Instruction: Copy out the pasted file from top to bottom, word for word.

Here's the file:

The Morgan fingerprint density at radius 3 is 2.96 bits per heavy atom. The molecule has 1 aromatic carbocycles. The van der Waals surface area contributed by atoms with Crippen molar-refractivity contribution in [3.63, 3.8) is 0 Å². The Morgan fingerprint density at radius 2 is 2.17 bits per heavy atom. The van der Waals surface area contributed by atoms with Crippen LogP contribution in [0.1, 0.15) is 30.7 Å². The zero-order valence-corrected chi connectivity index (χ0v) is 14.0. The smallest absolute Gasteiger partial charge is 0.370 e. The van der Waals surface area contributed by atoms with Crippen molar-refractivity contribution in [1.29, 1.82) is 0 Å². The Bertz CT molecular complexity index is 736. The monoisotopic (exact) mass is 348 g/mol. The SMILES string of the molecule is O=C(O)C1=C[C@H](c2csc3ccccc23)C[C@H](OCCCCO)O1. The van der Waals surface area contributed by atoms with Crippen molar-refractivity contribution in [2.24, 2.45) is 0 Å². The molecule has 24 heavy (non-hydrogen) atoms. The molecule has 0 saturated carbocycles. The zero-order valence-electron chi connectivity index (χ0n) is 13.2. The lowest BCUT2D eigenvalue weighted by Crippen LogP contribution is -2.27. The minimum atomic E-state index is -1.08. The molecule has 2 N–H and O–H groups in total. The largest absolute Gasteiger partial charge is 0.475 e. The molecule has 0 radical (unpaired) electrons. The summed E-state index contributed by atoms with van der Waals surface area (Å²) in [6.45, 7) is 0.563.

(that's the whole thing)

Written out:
The Morgan fingerprint density at radius 3 is 2.96 bits per heavy atom. The molecule has 1 aromatic carbocycles. The van der Waals surface area contributed by atoms with Crippen molar-refractivity contribution in [3.63, 3.8) is 0 Å². The Morgan fingerprint density at radius 2 is 2.17 bits per heavy atom. The van der Waals surface area contributed by atoms with Crippen LogP contribution in [0.1, 0.15) is 30.7 Å². The zero-order valence-corrected chi connectivity index (χ0v) is 14.0. The smallest absolute Gasteiger partial charge is 0.370 e. The van der Waals surface area contributed by atoms with Crippen molar-refractivity contribution in [1.29, 1.82) is 0 Å². The Bertz CT molecular complexity index is 736. The monoisotopic (exact) mass is 348 g/mol. The SMILES string of the molecule is O=C(O)C1=C[C@H](c2csc3ccccc23)C[C@H](OCCCCO)O1. The van der Waals surface area contributed by atoms with Crippen molar-refractivity contribution in [2.24, 2.45) is 0 Å². The molecule has 24 heavy (non-hydrogen) atoms. The molecule has 0 saturated carbocycles. The zero-order valence-electron chi connectivity index (χ0n) is 13.2. The lowest BCUT2D eigenvalue weighted by Crippen LogP contribution is -2.27. The minimum atomic E-state index is -1.08. The molecule has 2 N–H and O–H groups in total. The largest absolute Gasteiger partial charge is 0.475 e. The molecule has 0 radical (unpaired) electrons. The summed E-state index contributed by atoms with van der Waals surface area (Å²) in [6.45, 7) is 0.563.